We bailed out the banks why not our students?

October 6, 2011

Occupy Wall Street - Student Loans

If you haven’t heard already, people are protesting on Wall Street and it’s not the bankers demanding more deregulation or some garbage like that. No, this time, it’s the average man and woman, young and old, from all walks of life and political or religious convictions and they’ve been raising their voices against the inequity between Wall Street and the rest of us. They’ve now entered week 3 of the protest and no amount of police brute force, pepper spray, and arrests has deterred people from continuing to pour onto the streets in New York. The protests are now spreading and people are rising throughout the country.

You may be asking yourself as to what the protestors are demanding? The Occupy Wall Street protestors have a list of complaints and one is the student loan debt. There is even an online petition that proposes to forgive all student loan debt in order to boost the economy. Now, you may be wondering to yourself, why the student loan debt? Here’s why my friends.

The student loan debt in this country is now $830 billion! This is higher than the credit card debt, and there are more credit card holders than students. So, as you can see, the student loan debt is a huge burden. Back in the days I was on the slow track of getting my bachelor’s degree, my loan was federally sponsored with low interest rates which I managed to finally pay off in 15 years. Students today are taking on more of the riskiest debt, the unregulated private student loans which offer the least amount of protection and pay the highest interest rates up to 19%! Add to this already unforgiving recipe the fact that the job market is at a standstill you can imagine the impossible scenario facing our college graduates.

Many of those out there on the streets of NY are asking: “You’ve bailed out Wall Street, what about us?” Which if you ask me is a darn good question! By forgiving student loans, we can help boost the economy because we’re putting hundreds of dollars a month back in the pockets of the middle-class families and helping young people who’re entering the workforce. Okay, now you’re probably still wondering, what does this have to do with Wall Street? A great deal my friends, a great deal. Just as Wall Street helped spur the housing bubble with mortgage-backed securities, they’ve also spurred the student loan bubble with student loan asset-backed securities. This means that Wall Street capital has encouraged really aggressive marketing by high-interest private loans to students and now what we see is student loan defaults that jumped 26% last year. And just as foreclosed home loans keep dragging the economy and limiting people’s choices, so do private student loans. But while people can walk away from a home loan through filing bankruptcy, the same can’t be said for student loans.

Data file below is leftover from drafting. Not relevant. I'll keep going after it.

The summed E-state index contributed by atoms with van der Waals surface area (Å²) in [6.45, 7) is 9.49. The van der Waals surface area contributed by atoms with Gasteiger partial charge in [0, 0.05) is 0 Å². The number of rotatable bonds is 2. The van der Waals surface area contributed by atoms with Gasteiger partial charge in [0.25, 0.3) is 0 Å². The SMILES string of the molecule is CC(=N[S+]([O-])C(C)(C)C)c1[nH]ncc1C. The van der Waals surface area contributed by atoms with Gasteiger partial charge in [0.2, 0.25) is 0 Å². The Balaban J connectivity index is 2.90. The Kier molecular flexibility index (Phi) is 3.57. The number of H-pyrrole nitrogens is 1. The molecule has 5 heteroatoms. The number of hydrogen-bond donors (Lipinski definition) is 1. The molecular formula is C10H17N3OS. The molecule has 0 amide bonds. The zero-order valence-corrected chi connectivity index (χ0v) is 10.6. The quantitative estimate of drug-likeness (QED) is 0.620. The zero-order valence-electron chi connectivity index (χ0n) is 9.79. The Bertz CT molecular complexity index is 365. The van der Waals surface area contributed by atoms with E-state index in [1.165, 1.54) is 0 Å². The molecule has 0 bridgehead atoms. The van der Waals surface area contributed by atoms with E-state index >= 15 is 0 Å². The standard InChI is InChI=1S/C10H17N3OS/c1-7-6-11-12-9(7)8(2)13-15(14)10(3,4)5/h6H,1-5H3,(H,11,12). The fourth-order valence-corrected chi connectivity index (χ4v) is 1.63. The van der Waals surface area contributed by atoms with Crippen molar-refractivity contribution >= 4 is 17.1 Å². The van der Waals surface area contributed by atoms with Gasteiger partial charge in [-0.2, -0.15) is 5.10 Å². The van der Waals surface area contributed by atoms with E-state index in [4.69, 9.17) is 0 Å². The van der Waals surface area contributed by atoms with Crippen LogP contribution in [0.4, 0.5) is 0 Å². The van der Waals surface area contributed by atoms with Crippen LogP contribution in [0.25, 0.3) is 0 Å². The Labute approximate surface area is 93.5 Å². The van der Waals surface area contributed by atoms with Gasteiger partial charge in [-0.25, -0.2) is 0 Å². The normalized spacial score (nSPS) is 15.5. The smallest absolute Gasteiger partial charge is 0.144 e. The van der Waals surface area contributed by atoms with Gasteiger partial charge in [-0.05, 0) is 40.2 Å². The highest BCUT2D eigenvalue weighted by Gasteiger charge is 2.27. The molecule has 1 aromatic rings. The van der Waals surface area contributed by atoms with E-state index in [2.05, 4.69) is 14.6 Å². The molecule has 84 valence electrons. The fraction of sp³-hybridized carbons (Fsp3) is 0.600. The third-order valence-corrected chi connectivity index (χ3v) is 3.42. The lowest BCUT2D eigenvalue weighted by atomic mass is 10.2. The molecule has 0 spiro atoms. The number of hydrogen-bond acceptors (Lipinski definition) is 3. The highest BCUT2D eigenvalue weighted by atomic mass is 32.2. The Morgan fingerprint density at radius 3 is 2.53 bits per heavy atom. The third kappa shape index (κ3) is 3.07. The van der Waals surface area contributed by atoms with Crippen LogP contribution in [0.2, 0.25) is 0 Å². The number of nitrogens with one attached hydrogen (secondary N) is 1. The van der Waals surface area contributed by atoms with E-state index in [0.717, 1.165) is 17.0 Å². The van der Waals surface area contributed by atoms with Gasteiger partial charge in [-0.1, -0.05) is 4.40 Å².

All this is also a testament to how messed up our entire educational system has become that in order to get an education and remain competitive with the rest of the industrial and emerging nations, rather than nurture and financially support our future generations of scientists, nurses, teachers, artists, doctors, and engineers we saddle them down with backbreaking student loan debts. Way to go!

For those who balk about government intervention, I say, why not channel some of those extra billions of dollars going out the door to Afghanistan, Pakistan and Iraq for example, and direct them into an education fund for our students right here. Students who benefit from these federally funded loans upon graduation will pay off their debt by doing for instance say 2 years of community service, or joining the Peace Corps, or AmeriCorps where they will gain invaluable work experience.

So what do you think? Isn’t it time that we gave the same immunity to our students as we did to the banks? At least we can be safely assured that by forgiving the student loan debts, our young graduates can turn around and start a life rather than be indentured servants of a bank. They’ll help boost the economy, something we’d naively thought the banks were going to do once they were bailed out. Boy, were we duped!

The Frustrated Evaluator

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Filed under Education

2 responses to “We bailed out the banks why not our students?

  1. Terrie

    I agree, as far as bailouts go, this is the much worthier cause…these children/students are our future! Americans can’t afford to go to college!
    I am NOT in favor of educational price breaks for illegal immigrants. However, I am not in favor of laws that would create an influx of illegals trying to take advantage of the lower cost in unfair competition with American students (citizens), and the US/or States (tax payers-i.e. you and I) being straddled with that cost! Priorities USA, priorities!!!

    • Appreciate your comment! I’m all about helping our college students who’re left with the burden of carrying a huge student loan debt after graduating. The illegal immigration problem is an entirely separate issue worthy of another blog. Our college grads are faced with a job market that is either frozen and not hiring and or outsources what jobs it has to an overseas workforce willing to work for wages lower than our accepted standards. Here in CA, even our public universities are financially strapped forcing them to raise their tuition fees. Not all the students left with student loan debts are graduates of pricey private or ivy league institutions, but even attending a public college is no longer as affordable as it once was. How are these individuals to pay off their loans when they can’t secure jobs that pay a fair wage? Clearly we’ve reached a point in time where we could safely say that our system is broke, both literally and figuratively!

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